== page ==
Six in 10 Canadians report they're in "very good" or "excellent" health, but high blood pressure and stress are concerns for an increasing number of people, a new snapshot of the nation's health indicates.
The 2010 Canadian Community Health Survey released Tuesday from Statistics Canada provides data on a variety of indicators gathered through interviews with about 65,000 people across the country.
The report found 17 per cent of respondents aged 12 and over said they have been diagnosed with high blood pressure - a rate that has seen a steady increase over the last decade.
"For the first time since these data have been collected by the survey, men and women reported the same rate of hypertension," the report said.
"Prior to 2010, women were more likely than men to report that they had been diagnosed with high blood pressure."
The chances of having high blood pressure increases with age. If it isn't controlled, it can become a risk factor for heart attack and stroke.
The survey indicated that one-third of respondents who were obese reported having high blood pressure, compared with 15 per cent of those who were not obese.
Meanwhile, pressure of a different kind appears to be an issue for a growing number of Canadians.
Twenty-four per cent of respondents aged 15 and over said that most days are extremely or quite stressful - up from 22 per cent in 2008.
"Women were more likely to report stress, particularly in younger age groups. Over all, one-quarter of women reported that most days were quite or extremely stressful, compared with 22 per cent of males," the report said.
The 35-to-50 age group appears particularly vulnerable. Daily stress rates were highest in this age category, with about 30 per cent reporting stress.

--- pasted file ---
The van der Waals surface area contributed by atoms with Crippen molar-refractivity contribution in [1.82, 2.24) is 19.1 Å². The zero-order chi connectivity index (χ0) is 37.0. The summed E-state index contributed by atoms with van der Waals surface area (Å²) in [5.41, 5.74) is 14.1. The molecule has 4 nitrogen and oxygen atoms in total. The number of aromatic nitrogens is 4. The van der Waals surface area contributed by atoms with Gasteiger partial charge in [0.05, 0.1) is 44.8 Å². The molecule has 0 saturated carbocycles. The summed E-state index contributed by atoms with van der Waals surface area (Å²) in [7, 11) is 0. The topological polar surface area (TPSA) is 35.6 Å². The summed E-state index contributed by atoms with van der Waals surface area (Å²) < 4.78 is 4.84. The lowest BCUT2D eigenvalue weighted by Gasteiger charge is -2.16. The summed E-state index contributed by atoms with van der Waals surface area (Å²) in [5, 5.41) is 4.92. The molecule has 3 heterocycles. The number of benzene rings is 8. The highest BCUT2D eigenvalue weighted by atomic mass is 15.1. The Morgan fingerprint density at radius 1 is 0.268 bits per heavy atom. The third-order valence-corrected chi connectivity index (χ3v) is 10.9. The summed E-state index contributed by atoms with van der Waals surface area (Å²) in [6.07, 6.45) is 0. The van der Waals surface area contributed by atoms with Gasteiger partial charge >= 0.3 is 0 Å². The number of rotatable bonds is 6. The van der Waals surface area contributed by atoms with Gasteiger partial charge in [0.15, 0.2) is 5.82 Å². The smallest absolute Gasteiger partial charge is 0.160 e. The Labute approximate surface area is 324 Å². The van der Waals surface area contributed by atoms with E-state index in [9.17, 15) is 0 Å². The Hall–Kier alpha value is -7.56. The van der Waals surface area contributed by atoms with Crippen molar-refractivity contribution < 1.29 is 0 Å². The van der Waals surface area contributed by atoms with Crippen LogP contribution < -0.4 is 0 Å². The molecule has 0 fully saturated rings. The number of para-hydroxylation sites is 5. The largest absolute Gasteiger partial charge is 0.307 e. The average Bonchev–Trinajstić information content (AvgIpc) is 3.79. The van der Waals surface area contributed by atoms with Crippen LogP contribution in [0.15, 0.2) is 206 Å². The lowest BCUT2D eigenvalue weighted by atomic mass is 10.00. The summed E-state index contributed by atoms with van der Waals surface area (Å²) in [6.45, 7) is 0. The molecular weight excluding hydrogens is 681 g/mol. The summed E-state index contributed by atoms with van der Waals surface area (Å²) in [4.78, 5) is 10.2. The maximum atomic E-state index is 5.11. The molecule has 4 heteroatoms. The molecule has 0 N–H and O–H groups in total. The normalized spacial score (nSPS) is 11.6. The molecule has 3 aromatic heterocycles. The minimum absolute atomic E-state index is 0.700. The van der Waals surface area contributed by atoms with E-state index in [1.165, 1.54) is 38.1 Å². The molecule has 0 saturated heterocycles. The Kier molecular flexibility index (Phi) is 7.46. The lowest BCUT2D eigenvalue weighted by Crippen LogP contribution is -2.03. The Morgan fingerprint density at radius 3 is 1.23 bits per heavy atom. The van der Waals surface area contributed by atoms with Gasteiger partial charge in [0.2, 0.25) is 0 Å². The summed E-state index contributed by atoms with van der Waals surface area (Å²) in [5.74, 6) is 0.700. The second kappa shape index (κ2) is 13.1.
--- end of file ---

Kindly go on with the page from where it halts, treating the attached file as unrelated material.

In terms of accessing care, 15 per cent of those aged 12 and over said they don't have a regular medical doctor, but of this group, 82 per cent said they have a usual place to go for medical care such as a walk-in clinic.
The ongoing survey collects information from Canadians on more than 30 health indicators, including body mass index based on height and weight calculations.
"When you look at obesity and overweight combined, we're talking for the first time, more than half the population is classified as this according to the BMI," survey analyst Ed Rama said from Ottawa.
"So we're at 52 per cent for obesity and overweight combined in the country, and we've never hit that high a mark."
The survey found 21 per cent of the population aged 12 and over reported smoking either every day or occasionally.
From 2008 to 2010, there was a one percentage point rise in the number of males who reported they smoked either daily or occasionally, up to 24 per cent. But the number fell for females 12 and over from 19 per cent to 17 per cent.
The percentage of teen smokers aged 16 to 19 decreased from 29 per cent in 2001 to 20 per cent in 2005, and has remained relatively stable since.
Mr. Rama highlighted some promising findings on the smoking rates for young twentysomethings.
"We look at whether people have started smoking by the age of 20, and that tends to be an indicator of future smoking rates," he said.
"Fifty-seven per cent of women age 20 to 24 hadn't smoked yet, and that's up considerably from 2003 when it was 41 per cent."
"And the increase has also been significant for males - not as much - but 45 per cent in 2010 have never smoked between the ages of 20 and 24, and that's up from 37 per cent in 2003."
Mr. Rama said that for the first time since 2001, the survey found that fruit and vegetable consumption declined. About 43 per cent of respondents aged 12 and older reported they consumed fruit and vegetables five or more times each day - down about three percentage points from 2009.
"We've looked at the CPI - consumer price index - and we looked at the fruit and vegetable basket in particular, and the price of fruit and vegetables increased from January, 2010, to January, 2011, which is the period we also collected this data for, so there could be some relationship there," he observed.
Women in all groups were more likely to consume fruit and vegetables than males, he said.
"Almost half of all women in Canada followed this consumption pattern, compared to only 36 per cent of males," he said.
"Interestingly, when you look at it by age groups, a much greater percentage of young males age 12 to 19 - almost 48 per cent - consumed fruit and vegetables five times or more a day, and at a much higher percentage than males 20 and over.
"That could have an effect of basically young men still eating at home, as opposed to moving out on their own and having the Kraft Dinner diet."
The Canadian Press